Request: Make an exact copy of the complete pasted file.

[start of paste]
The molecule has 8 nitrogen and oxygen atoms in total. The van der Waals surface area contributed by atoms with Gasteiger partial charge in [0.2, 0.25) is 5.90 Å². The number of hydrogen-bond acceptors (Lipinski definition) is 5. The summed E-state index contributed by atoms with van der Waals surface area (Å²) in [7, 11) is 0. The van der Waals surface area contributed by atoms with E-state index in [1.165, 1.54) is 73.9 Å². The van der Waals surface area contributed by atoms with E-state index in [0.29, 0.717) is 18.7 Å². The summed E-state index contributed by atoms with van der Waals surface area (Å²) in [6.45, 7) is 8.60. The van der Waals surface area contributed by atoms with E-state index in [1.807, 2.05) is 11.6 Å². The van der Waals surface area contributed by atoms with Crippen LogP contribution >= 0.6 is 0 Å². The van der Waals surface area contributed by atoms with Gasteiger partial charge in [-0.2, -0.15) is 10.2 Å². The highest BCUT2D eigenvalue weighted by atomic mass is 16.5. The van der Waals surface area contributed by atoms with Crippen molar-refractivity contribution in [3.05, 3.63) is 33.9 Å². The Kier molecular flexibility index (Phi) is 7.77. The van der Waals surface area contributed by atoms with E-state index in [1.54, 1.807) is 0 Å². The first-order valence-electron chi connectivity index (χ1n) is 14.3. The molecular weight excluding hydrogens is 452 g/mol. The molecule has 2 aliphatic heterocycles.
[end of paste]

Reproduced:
The molecule has 8 nitrogen and oxygen atoms in total. The van der Waals surface area contributed by atoms with Gasteiger partial charge in [0.2, 0.25) is 5.90 Å². The number of hydrogen-bond acceptors (Lipinski definition) is 5. The summed E-state index contributed by atoms with van der Waals surface area (Å²) in [7, 11) is 0. The van der Waals surface area contributed by atoms with E-state index in [1.165, 1.54) is 73.9 Å². The van der Waals surface area contributed by atoms with E-state index in [0.29, 0.717) is 18.7 Å². The summed E-state index contributed by atoms with van der Waals surface area (Å²) in [6.45, 7) is 8.60. The van der Waals surface area contributed by atoms with E-state index in [1.807, 2.05) is 11.6 Å². The van der Waals surface area contributed by atoms with Crippen LogP contribution >= 0.6 is 0 Å². The van der Waals surface area contributed by atoms with Gasteiger partial charge in [-0.2, -0.15) is 10.2 Å². The highest BCUT2D eigenvalue weighted by atomic mass is 16.5. The van der Waals surface area contributed by atoms with Crippen molar-refractivity contribution in [3.05, 3.63) is 33.9 Å². The Kier molecular flexibility index (Phi) is 7.77. The van der Waals surface area contributed by atoms with E-state index in [1.54, 1.807) is 0 Å². The first-order valence-electron chi connectivity index (χ1n) is 14.3. The molecular weight excluding hydrogens is 452 g/mol. The molecule has 2 aliphatic heterocycles.